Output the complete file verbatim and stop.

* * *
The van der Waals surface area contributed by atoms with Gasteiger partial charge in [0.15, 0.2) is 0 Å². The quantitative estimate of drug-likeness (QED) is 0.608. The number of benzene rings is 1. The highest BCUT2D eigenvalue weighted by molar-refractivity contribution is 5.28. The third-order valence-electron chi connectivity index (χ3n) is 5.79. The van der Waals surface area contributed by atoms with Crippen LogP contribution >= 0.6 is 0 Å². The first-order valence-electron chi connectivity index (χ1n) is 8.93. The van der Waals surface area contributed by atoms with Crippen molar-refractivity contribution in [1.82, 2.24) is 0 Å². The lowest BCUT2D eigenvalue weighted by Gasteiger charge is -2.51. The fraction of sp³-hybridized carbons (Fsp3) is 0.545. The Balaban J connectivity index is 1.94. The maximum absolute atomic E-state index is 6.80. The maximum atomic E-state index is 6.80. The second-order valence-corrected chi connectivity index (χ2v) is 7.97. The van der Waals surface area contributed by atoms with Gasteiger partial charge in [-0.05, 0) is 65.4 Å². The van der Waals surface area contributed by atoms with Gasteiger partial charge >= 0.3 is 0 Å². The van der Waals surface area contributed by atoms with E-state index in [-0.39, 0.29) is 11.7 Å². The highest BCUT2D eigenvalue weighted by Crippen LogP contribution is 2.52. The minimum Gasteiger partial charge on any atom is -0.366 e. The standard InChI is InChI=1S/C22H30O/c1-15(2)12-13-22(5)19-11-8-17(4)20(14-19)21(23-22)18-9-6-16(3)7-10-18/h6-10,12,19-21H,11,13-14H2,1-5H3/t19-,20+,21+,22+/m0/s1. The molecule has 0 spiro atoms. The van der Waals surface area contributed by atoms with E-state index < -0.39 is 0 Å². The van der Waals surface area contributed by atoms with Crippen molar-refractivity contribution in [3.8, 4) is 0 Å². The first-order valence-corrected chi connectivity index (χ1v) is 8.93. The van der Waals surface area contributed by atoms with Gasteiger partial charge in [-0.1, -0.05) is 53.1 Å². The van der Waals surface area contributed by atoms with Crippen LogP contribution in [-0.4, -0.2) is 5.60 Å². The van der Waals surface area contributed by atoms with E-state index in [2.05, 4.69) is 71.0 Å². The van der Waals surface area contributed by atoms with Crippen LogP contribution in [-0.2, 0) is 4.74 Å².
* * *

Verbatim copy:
The van der Waals surface area contributed by atoms with Gasteiger partial charge in [0.15, 0.2) is 0 Å². The quantitative estimate of drug-likeness (QED) is 0.608. The number of benzene rings is 1. The highest BCUT2D eigenvalue weighted by molar-refractivity contribution is 5.28. The third-order valence-electron chi connectivity index (χ3n) is 5.79. The van der Waals surface area contributed by atoms with Crippen LogP contribution >= 0.6 is 0 Å². The first-order valence-electron chi connectivity index (χ1n) is 8.93. The van der Waals surface area contributed by atoms with Crippen molar-refractivity contribution in [1.82, 2.24) is 0 Å². The lowest BCUT2D eigenvalue weighted by Gasteiger charge is -2.51. The fraction of sp³-hybridized carbons (Fsp3) is 0.545. The Balaban J connectivity index is 1.94. The maximum absolute atomic E-state index is 6.80. The maximum atomic E-state index is 6.80. The second-order valence-corrected chi connectivity index (χ2v) is 7.97. The van der Waals surface area contributed by atoms with Gasteiger partial charge in [-0.05, 0) is 65.4 Å². The van der Waals surface area contributed by atoms with Gasteiger partial charge >= 0.3 is 0 Å². The van der Waals surface area contributed by atoms with E-state index in [-0.39, 0.29) is 11.7 Å². The highest BCUT2D eigenvalue weighted by Crippen LogP contribution is 2.52. The minimum Gasteiger partial charge on any atom is -0.366 e. The standard InChI is InChI=1S/C22H30O/c1-15(2)12-13-22(5)19-11-8-17(4)20(14-19)21(23-22)18-9-6-16(3)7-10-18/h6-10,12,19-21H,11,13-14H2,1-5H3/t19-,20+,21+,22+/m0/s1. The molecule has 0 spiro atoms. The van der Waals surface area contributed by atoms with E-state index < -0.39 is 0 Å². The van der Waals surface area contributed by atoms with Crippen molar-refractivity contribution in [3.8, 4) is 0 Å². The first-order valence-corrected chi connectivity index (χ1v) is 8.93. The van der Waals surface area contributed by atoms with Gasteiger partial charge in [-0.1, -0.05) is 53.1 Å². The van der Waals surface area contributed by atoms with Crippen LogP contribution in [-0.4, -0.2) is 5.60 Å². The van der Waals surface area contributed by atoms with E-state index in [2.05, 4.69) is 71.0 Å². The van der Waals surface area contributed by atoms with Crippen LogP contribution in [-0.2, 0) is 4.74 Å².